(Mr Sclater) Those provisions are there. Mr Headdon takes responsibility for preparing that return, so he will comment further.

  72. I am happy that he should assist you but I would like you to answer the question. You accept that the policyholders, if they got hold of this document of more than 400 pages, could see that there was an issue about reserves which you were starting to provide for. Where in those pages could the policyholder find a reference to that?
  (Mr Sclater) I cannot give you the page number but it is in the document.

  73. Mr Headdon, I am not an actuary but I found reading two documents of more than 400 pages quite a task. If I said to you that was roughly at page 140 and page 209, would that be about right?
  (Mr Headdon) There is a description of the approach to reserving and the actual reserves set out in detailed forms. The usual figure that people look at from the returns is the overall result, allowing for reserves of all types, which appears on the very first page of the returns. It is called Form 9 and it is frequently quoted in the press.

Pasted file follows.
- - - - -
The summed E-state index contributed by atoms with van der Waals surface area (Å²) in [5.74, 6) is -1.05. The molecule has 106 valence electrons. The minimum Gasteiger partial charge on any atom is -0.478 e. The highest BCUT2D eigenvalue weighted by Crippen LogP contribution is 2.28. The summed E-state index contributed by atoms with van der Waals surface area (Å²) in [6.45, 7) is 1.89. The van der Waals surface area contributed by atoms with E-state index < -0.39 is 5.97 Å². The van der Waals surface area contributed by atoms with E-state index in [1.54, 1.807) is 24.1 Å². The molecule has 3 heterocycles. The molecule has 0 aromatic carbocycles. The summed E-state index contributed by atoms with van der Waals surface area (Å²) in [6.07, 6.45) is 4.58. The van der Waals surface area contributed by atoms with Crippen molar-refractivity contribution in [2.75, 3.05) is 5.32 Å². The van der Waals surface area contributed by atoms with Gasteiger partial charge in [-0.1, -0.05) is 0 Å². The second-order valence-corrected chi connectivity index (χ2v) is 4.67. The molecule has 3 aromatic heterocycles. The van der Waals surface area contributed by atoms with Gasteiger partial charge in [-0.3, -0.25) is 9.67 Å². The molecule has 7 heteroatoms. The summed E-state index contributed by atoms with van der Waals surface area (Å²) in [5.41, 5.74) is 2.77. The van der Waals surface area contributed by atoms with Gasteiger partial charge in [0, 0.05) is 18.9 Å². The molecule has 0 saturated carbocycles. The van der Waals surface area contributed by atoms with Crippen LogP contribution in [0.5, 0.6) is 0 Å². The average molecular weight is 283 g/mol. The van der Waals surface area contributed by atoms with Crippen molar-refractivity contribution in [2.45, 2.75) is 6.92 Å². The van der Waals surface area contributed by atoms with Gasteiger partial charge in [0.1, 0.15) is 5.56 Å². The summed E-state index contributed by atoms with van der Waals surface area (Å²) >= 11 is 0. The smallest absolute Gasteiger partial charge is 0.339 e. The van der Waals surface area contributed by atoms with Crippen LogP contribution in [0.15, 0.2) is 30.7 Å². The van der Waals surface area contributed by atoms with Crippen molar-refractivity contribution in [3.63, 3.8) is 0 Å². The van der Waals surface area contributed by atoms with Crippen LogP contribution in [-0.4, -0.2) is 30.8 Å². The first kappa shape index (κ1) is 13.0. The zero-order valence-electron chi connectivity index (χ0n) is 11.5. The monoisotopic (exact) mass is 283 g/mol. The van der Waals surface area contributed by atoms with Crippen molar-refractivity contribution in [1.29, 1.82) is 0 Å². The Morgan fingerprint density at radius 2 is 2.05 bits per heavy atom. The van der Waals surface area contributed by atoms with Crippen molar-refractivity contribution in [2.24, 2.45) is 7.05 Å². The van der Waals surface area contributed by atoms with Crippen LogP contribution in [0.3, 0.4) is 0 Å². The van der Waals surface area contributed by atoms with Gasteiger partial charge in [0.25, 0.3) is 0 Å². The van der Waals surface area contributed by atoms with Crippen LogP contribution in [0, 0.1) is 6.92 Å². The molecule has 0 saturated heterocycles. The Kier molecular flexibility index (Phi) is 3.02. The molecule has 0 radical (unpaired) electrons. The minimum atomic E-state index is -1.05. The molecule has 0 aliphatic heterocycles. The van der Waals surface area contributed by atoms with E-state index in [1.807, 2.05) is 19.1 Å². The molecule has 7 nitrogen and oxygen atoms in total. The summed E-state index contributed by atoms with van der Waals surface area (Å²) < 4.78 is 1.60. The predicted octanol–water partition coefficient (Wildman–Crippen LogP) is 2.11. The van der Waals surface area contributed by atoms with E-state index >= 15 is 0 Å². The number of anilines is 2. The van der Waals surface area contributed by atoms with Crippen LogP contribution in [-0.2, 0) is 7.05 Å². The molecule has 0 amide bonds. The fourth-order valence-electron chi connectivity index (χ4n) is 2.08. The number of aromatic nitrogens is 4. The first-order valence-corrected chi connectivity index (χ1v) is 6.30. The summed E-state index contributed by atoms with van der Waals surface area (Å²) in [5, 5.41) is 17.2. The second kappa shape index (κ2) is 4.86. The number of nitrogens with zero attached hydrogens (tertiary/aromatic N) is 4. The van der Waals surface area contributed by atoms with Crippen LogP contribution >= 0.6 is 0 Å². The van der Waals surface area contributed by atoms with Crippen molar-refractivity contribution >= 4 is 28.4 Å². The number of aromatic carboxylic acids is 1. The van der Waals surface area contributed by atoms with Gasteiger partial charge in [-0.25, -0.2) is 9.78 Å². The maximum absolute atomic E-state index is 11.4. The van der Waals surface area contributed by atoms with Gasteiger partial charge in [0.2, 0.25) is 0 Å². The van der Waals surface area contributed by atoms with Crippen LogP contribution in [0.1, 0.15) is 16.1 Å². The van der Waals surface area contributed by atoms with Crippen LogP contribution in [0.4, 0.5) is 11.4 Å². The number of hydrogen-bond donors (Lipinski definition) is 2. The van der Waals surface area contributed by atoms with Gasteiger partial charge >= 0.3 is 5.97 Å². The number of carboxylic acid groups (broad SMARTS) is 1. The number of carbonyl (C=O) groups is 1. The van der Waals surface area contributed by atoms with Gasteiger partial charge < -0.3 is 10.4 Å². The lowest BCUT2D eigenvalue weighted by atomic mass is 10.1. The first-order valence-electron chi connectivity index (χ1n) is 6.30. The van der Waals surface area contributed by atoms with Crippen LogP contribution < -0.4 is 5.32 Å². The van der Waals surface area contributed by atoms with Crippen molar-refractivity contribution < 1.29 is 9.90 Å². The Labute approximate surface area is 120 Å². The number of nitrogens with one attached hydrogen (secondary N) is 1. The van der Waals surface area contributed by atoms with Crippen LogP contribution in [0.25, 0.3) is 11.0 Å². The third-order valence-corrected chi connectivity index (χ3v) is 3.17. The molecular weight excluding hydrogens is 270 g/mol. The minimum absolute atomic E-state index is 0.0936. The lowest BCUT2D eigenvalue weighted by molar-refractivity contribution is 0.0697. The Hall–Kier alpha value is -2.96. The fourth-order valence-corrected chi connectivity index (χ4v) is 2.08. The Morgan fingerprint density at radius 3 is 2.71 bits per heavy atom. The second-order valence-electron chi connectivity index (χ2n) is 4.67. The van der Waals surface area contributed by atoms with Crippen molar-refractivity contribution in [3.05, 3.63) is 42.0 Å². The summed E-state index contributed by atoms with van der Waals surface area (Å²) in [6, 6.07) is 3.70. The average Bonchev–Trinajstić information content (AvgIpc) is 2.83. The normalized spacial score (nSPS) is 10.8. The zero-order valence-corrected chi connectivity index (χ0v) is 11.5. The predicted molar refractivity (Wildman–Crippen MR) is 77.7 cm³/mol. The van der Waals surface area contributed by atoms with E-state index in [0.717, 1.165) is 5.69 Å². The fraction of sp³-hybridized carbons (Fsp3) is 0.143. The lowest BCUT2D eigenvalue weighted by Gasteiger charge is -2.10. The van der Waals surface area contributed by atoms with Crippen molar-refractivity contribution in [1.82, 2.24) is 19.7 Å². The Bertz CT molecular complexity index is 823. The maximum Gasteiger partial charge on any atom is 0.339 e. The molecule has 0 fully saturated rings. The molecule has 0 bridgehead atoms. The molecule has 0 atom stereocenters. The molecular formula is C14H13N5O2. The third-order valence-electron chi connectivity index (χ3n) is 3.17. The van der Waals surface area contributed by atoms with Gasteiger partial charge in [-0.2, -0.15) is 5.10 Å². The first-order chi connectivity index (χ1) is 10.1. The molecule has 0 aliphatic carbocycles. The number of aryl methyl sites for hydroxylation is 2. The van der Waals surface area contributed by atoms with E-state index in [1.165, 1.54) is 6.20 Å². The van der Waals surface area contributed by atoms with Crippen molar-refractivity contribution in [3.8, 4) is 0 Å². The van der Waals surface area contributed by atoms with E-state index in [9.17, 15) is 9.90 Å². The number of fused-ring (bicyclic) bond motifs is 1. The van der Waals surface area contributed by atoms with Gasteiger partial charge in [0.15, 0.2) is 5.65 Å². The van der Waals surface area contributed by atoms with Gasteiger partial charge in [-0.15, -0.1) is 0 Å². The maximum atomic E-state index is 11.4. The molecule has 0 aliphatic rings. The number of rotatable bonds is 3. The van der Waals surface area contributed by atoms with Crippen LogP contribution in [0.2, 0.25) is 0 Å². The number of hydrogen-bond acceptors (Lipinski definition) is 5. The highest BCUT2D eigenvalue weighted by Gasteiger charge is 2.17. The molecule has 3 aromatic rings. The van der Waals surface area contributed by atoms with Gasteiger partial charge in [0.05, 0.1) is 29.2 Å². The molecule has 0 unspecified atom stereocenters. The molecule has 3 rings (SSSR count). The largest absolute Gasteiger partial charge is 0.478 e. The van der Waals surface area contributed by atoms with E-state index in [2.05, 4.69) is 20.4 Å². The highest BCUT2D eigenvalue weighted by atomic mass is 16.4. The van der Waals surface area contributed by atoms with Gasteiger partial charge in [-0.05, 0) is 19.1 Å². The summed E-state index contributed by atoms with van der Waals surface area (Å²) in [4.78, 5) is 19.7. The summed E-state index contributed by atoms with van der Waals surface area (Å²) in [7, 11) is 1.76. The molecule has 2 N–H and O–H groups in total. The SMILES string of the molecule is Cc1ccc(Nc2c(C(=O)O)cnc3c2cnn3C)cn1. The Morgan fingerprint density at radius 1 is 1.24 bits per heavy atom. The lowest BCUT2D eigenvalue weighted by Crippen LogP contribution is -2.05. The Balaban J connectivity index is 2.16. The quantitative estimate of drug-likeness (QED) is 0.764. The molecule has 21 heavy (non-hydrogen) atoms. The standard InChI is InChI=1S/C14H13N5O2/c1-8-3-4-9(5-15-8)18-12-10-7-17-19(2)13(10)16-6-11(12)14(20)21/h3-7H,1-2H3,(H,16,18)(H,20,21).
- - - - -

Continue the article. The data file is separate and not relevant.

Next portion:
74. Mr Sclater, when you told the Committee that the policyholders could obtain this information if they asked for the statutory returns, do you not consider that remark to be glib, possibly even deceptive?
  (Mr Sclater) Not deliberately so, sir, no.

  75. You do not.
  (Mr Sclater) We tried to present in our accounts for that year, as I have said, a true and fair view of what we believed the circumstance of the Society to be. It was greatly debated with our lawyers and with our auditors and we produced the accounts, which you have doubtless seen, on what we thought was the most appropriate basis at that time.